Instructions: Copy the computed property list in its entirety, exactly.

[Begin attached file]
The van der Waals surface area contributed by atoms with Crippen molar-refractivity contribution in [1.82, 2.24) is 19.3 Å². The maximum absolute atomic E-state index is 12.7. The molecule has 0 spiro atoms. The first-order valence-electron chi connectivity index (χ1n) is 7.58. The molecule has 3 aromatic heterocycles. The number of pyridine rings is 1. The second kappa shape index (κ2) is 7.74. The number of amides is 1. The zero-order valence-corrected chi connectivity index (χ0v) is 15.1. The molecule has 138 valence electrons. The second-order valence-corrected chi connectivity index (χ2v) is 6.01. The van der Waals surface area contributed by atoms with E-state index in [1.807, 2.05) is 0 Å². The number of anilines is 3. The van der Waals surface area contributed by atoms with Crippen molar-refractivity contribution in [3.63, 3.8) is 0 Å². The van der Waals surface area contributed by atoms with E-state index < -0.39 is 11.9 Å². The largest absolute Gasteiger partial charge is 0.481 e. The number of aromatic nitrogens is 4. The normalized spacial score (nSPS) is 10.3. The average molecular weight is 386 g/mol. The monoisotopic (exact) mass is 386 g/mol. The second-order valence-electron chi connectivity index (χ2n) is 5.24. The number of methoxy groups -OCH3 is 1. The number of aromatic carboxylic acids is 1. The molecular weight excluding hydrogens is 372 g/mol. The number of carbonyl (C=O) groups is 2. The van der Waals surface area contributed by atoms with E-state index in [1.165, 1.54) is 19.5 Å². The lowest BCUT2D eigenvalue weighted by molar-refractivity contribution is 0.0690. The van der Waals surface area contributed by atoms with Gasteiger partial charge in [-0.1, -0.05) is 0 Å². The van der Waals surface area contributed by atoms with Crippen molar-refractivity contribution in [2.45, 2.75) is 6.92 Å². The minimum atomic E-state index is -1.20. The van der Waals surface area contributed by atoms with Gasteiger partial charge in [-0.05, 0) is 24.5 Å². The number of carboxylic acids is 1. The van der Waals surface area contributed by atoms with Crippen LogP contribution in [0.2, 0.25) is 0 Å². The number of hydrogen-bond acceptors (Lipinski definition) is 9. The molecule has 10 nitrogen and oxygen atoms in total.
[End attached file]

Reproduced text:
The van der Waals surface area contributed by atoms with Crippen molar-refractivity contribution in [1.82, 2.24) is 19.3 Å². The maximum absolute atomic E-state index is 12.7. The molecule has 0 spiro atoms. The first-order valence-electron chi connectivity index (χ1n) is 7.58. The molecule has 3 aromatic heterocycles. The number of pyridine rings is 1. The second kappa shape index (κ2) is 7.74. The number of amides is 1. The zero-order valence-corrected chi connectivity index (χ0v) is 15.1. The molecule has 138 valence electrons. The second-order valence-corrected chi connectivity index (χ2v) is 6.01. The van der Waals surface area contributed by atoms with E-state index in [1.807, 2.05) is 0 Å². The number of anilines is 3. The van der Waals surface area contributed by atoms with Crippen molar-refractivity contribution in [3.63, 3.8) is 0 Å². The van der Waals surface area contributed by atoms with E-state index < -0.39 is 11.9 Å². The largest absolute Gasteiger partial charge is 0.481 e. The number of aromatic nitrogens is 4. The normalized spacial score (nSPS) is 10.3. The average molecular weight is 386 g/mol. The monoisotopic (exact) mass is 386 g/mol. The second-order valence-electron chi connectivity index (χ2n) is 5.24. The number of methoxy groups -OCH3 is 1. The number of aromatic carboxylic acids is 1. The molecular weight excluding hydrogens is 372 g/mol. The number of carbonyl (C=O) groups is 2. The van der Waals surface area contributed by atoms with E-state index in [1.165, 1.54) is 19.5 Å². The lowest BCUT2D eigenvalue weighted by molar-refractivity contribution is 0.0690. The van der Waals surface area contributed by atoms with Gasteiger partial charge in [-0.1, -0.05) is 0 Å². The van der Waals surface area contributed by atoms with Crippen molar-refractivity contribution in [2.45, 2.75) is 6.92 Å². The minimum atomic E-state index is -1.20. The van der Waals surface area contributed by atoms with Gasteiger partial charge in [-0.05, 0) is 24.5 Å². The number of carboxylic acids is 1. The van der Waals surface area contributed by atoms with Crippen LogP contribution in [0.2, 0.25) is 0 Å². The number of hydrogen-bond acceptors (Lipinski definition) is 9. The molecule has 10 nitrogen and oxygen atoms in total.